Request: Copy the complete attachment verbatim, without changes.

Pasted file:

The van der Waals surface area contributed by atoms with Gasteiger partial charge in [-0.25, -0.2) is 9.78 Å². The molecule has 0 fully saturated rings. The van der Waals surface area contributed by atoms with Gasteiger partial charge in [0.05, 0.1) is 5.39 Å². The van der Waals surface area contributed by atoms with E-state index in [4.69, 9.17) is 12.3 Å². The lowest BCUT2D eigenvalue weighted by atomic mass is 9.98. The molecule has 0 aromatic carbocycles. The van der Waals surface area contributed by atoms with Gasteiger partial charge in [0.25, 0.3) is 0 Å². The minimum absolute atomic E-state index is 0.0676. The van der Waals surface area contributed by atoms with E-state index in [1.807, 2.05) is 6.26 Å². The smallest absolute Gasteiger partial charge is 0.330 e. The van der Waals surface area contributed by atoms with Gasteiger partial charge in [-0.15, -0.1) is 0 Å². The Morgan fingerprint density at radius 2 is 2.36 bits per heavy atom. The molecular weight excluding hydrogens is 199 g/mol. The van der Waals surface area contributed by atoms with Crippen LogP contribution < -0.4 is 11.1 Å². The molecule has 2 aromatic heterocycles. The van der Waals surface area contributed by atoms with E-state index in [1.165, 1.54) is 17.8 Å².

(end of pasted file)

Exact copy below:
The van der Waals surface area contributed by atoms with Gasteiger partial charge in [-0.25, -0.2) is 9.78 Å². The molecule has 0 fully saturated rings. The van der Waals surface area contributed by atoms with Gasteiger partial charge in [0.05, 0.1) is 5.39 Å². The van der Waals surface area contributed by atoms with E-state index in [4.69, 9.17) is 12.3 Å². The lowest BCUT2D eigenvalue weighted by atomic mass is 9.98. The molecule has 0 aromatic carbocycles. The van der Waals surface area contributed by atoms with Gasteiger partial charge in [0.25, 0.3) is 0 Å². The minimum absolute atomic E-state index is 0.0676. The van der Waals surface area contributed by atoms with E-state index in [1.807, 2.05) is 6.26 Å². The smallest absolute Gasteiger partial charge is 0.330 e. The van der Waals surface area contributed by atoms with Gasteiger partial charge in [-0.15, -0.1) is 0 Å². The Morgan fingerprint density at radius 2 is 2.36 bits per heavy atom. The molecular weight excluding hydrogens is 199 g/mol. The van der Waals surface area contributed by atoms with Crippen LogP contribution < -0.4 is 11.1 Å². The molecule has 2 aromatic heterocycles. The van der Waals surface area contributed by atoms with E-state index in [1.165, 1.54) is 17.8 Å².